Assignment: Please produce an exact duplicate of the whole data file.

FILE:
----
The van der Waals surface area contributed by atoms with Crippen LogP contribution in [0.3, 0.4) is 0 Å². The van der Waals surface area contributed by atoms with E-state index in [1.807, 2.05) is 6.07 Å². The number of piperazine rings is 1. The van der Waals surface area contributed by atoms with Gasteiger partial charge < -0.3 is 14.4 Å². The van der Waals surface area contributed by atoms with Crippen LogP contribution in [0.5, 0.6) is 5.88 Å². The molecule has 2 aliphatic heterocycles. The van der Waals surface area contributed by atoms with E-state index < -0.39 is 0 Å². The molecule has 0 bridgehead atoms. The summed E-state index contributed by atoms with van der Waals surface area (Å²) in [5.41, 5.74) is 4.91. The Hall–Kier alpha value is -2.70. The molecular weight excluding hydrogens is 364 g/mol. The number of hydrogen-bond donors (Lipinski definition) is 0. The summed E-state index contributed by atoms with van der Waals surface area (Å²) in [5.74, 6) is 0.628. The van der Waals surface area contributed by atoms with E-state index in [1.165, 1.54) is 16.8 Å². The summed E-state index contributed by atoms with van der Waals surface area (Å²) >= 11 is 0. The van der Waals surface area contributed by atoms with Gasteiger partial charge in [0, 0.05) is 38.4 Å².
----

The van der Waals surface area contributed by atoms with Crippen LogP contribution in [0.3, 0.4) is 0 Å². The van der Waals surface area contributed by atoms with E-state index in [1.807, 2.05) is 6.07 Å². The number of piperazine rings is 1. The van der Waals surface area contributed by atoms with Gasteiger partial charge < -0.3 is 14.4 Å². The van der Waals surface area contributed by atoms with Crippen LogP contribution in [0.5, 0.6) is 5.88 Å². The molecule has 2 aliphatic heterocycles. The van der Waals surface area contributed by atoms with E-state index < -0.39 is 0 Å². The molecule has 0 bridgehead atoms. The summed E-state index contributed by atoms with van der Waals surface area (Å²) in [5.41, 5.74) is 4.91. The Hall–Kier alpha value is -2.70. The molecular weight excluding hydrogens is 364 g/mol. The number of hydrogen-bond donors (Lipinski definition) is 0. The summed E-state index contributed by atoms with van der Waals surface area (Å²) in [5.74, 6) is 0.628. The van der Waals surface area contributed by atoms with E-state index in [1.165, 1.54) is 16.8 Å². The summed E-state index contributed by atoms with van der Waals surface area (Å²) >= 11 is 0. The van der Waals surface area contributed by atoms with Gasteiger partial charge in [0, 0.05) is 38.4 Å².